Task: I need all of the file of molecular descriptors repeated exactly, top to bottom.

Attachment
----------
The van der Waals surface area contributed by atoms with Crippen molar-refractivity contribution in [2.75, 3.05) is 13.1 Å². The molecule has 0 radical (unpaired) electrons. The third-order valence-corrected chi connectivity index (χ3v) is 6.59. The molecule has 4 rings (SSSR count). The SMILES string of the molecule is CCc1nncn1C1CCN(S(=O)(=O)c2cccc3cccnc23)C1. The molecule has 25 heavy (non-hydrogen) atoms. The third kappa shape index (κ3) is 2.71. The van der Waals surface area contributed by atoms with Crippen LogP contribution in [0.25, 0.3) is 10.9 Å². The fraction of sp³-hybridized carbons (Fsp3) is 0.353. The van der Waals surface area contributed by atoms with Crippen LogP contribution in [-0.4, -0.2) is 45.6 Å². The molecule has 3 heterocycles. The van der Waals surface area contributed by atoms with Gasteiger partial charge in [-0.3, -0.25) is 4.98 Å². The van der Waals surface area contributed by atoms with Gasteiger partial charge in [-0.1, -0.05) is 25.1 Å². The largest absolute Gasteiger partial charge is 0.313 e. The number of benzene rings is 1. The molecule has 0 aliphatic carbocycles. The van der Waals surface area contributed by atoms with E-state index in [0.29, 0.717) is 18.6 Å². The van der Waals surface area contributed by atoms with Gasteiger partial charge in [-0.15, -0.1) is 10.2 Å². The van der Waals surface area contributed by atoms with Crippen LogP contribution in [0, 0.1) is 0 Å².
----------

The van der Waals surface area contributed by atoms with Crippen molar-refractivity contribution in [2.75, 3.05) is 13.1 Å². The molecule has 0 radical (unpaired) electrons. The third-order valence-corrected chi connectivity index (χ3v) is 6.59. The molecule has 4 rings (SSSR count). The SMILES string of the molecule is CCc1nncn1C1CCN(S(=O)(=O)c2cccc3cccnc23)C1. The molecule has 25 heavy (non-hydrogen) atoms. The third kappa shape index (κ3) is 2.71. The van der Waals surface area contributed by atoms with Crippen LogP contribution in [0.25, 0.3) is 10.9 Å². The fraction of sp³-hybridized carbons (Fsp3) is 0.353. The van der Waals surface area contributed by atoms with Crippen LogP contribution in [-0.4, -0.2) is 45.6 Å². The molecule has 3 heterocycles. The van der Waals surface area contributed by atoms with Gasteiger partial charge in [-0.3, -0.25) is 4.98 Å². The van der Waals surface area contributed by atoms with Gasteiger partial charge in [-0.1, -0.05) is 25.1 Å². The largest absolute Gasteiger partial charge is 0.313 e. The number of benzene rings is 1. The molecule has 0 aliphatic carbocycles. The van der Waals surface area contributed by atoms with E-state index in [0.29, 0.717) is 18.6 Å². The van der Waals surface area contributed by atoms with Gasteiger partial charge in [-0.15, -0.1) is 10.2 Å². The van der Waals surface area contributed by atoms with Crippen LogP contribution in [0, 0.1) is 0 Å².